Traveling-wave thermoacoustic electric generator
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Line drawing of the traveling-wave thermoacoustic engine and the analogous lumped-element electrical circuit (inset) (see Ref. 4). The engine is instrumented with thermocouples and piezoresistive pressure transducers at locations labeled “” and “”, respectively. The major acoustic and thermodynamic components include: (a) The ambient heat exchanger which is an aluminum cylinder that has 37 -diameter holes drilled through, (b) the regenerator which is a stack of 322 disks of stainless-steel wire mesh with a porosity of 0.755 and a hydraulic radius of packed into a thin-wall Inconel 625 shell, (c) the hot heat exchanger which is a gap between two flat plates, (d) and (f) flow straighteners made from several layers of woven wire screen, (e) the thermal buffer tube which is an open thin-wall Inconel 625 tube, (g) the alternator centerplate which interfaces the engine to the alternator pistons that are mounted on front and back of the centerplate and oscillate on an axis perpendicular to the page, (h) the inertance which is composed of a -inside-diameter stainless-steel tube and hole of the same diameter drilled from the outer edge of the centerplate to the inner edge, (i) the compliance which is a -cylindrical volume, and (j) the jet pump which is a tapered annular flow path whose asymmetric flow resistance can be adjusted by changing the axial position of the central plug to suppress acoustic streaming driven by the acoustic power circulating around the engine loop (see Ref. 4).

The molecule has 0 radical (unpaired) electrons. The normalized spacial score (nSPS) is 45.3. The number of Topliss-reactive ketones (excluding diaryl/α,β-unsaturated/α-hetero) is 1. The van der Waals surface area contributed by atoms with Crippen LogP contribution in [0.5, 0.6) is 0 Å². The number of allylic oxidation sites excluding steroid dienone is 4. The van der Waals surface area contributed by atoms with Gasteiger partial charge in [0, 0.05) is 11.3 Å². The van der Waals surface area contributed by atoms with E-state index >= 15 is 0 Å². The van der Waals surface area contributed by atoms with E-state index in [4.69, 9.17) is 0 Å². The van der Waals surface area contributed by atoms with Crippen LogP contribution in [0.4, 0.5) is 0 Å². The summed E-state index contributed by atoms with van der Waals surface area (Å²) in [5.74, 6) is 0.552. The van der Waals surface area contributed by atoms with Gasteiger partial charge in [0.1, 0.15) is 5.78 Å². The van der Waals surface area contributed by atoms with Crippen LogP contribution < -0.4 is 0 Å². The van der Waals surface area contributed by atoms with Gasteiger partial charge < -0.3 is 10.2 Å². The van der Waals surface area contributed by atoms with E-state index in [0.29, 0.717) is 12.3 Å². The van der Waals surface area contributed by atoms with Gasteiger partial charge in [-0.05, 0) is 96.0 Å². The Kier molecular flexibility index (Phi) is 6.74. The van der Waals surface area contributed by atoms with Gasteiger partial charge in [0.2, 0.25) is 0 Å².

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The net heat input to the engine and acoustic power delivered to the pistons versus the magnitude of the acoustic amplitude, , normalized by the mean pressure, . The heat input to the engine is determined by measuring the current and voltage delivered to four electric heaters bonded to the top of the hot heat exchanger. A static heat leak measurement is made by loading the alternator to the point where the engine will not oscillate. The static heat leak due to losses though the thermal insulation surrounding the engine’s hot parts is subtracted off the heat input to yield the net heat input, . The acoustic power delivered to the piston faces, , is calculated from measurements of the complex pressure amplitude at the piston faces and the complex velocity amplitude of the pistons, which is measured with a linear variable differential transducer (LVDT) attached to the back of each piston.
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Alternator loss for the same five data points as in Fig. 2 versus the peak stroke of the pistons. The peak stroke is proportional to plotted on the axis of Fig. 2. The vertical gap between data points indicates the power dissipated by the various loss mechanisms. A model for each mechanism is developed by using different measurements to isolate individual mechanisms: Pressure drop due to steady flow determines the seal loss; vacuum ringdown determines the mechanical and magnetic hysteresis; operation in a pressurized gas without a piston determines the motor windage losses; and the motor space thermal hysteresis is measured using an LVDT attached to the piston and an additional pressure transducer behind the piston.
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